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Death certificates present final medical complication

Death certificates are vital documents that serve as the primary source of information for families, insurance companies and authorities about a patient’s cause of death. The information also helps policymakers set public health goals and research funding priorities. But signing a death certificate is not always a straightforward process. Physicians often face uncertainties about an individual’s cause of death or how to answer the portions of certificates they are responsible for. Although the basic format has changed little in the last few decades, doctors face difficulties as some states attempt to convert from paper to electronic certificates. Doctors need to recognize the importance of the documents and be as specific as possible, said Gregory McDonald, DO, chief deputy coroner of Montgomery County in Pennsylvania. Information on death certificates is reported to the CDC and used in compiling national mortality data. “Their duty doesn’t end when the patient die ...

Unresolved liability suits cast long shadow over physicians

The average physician spends nearly 11% of his or her career with an unresolved medical liability claim, says a study in the January Health Affairs. Speciality plays a significant role in how long a claim remains open, according to the study, which examined claims data for about 40,000 physicians covered by an unidentified national insurer. Neurosurgeons spent 27% of their careers with an open claim — the longest of the specialties studied. Psychiatrists had the shortest span — 3% of their careers with an unresolved claim. Internists had an open claim for 10% of their career, while family/general physicians had one for 8%. A doctor’s average career is 40 years. The findings are unfortunate, considering that the majority of medical liability claims end in favor of physicians, said Richard E. Anderson, MD, chair and CEO of The Doctors Company, a physician-owned liability insurer in Napa, Calif. “It is a national disgrace that physicians must bear the enormous cost ...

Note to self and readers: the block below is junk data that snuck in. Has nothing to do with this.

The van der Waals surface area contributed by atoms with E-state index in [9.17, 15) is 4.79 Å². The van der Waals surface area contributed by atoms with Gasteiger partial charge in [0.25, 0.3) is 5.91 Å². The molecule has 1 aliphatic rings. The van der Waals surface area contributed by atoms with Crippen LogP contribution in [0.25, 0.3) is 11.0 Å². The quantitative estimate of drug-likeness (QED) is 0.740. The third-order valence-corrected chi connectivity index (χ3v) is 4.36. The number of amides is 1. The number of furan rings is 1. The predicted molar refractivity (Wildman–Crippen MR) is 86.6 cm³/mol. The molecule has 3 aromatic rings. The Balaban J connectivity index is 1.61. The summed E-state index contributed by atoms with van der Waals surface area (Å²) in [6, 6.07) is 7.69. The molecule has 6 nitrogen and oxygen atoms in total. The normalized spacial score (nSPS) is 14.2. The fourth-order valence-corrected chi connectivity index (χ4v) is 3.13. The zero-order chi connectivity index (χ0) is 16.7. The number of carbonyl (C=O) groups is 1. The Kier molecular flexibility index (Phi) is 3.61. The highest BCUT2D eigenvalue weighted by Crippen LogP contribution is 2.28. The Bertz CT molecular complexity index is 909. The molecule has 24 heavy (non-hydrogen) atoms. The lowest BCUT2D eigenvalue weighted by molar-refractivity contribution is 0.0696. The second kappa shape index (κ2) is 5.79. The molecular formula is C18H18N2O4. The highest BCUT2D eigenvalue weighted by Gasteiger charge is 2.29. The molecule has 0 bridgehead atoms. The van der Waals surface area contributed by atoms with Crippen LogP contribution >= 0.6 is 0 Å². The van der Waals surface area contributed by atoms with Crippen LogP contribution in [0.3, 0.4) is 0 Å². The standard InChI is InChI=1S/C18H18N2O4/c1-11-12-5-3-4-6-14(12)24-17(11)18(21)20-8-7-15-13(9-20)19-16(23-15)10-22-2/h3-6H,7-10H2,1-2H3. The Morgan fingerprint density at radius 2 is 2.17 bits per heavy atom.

RAND points fingers after health IT predictions fizzle

Researchers at the RAND Corp. say their 2005 prediction that health information technology could save the U.S. more than $81 billion annually has not come to pass. But the organization isn’t placing the blame on itself for its inaccurate prognostication. Instead, in a report in the January Health Affairs, researchers from the policy think tank placed the blame on “shortcomings in the design and implementation of health IT systems”. They blamed vendors for creating systems that are difficult to use and can’t connect with other electronic health records, echoing physician complaints about them. However, the researchers also said doctors and hospitals have not invested the “considerable” time and effort necessary to learn how to use the systems, and adapt their workflow to ensure that technology is smoothing processes, not hindering them. While various studies show some “marginal” success by health IT in increasing quality and efficiency of patient care, and while ...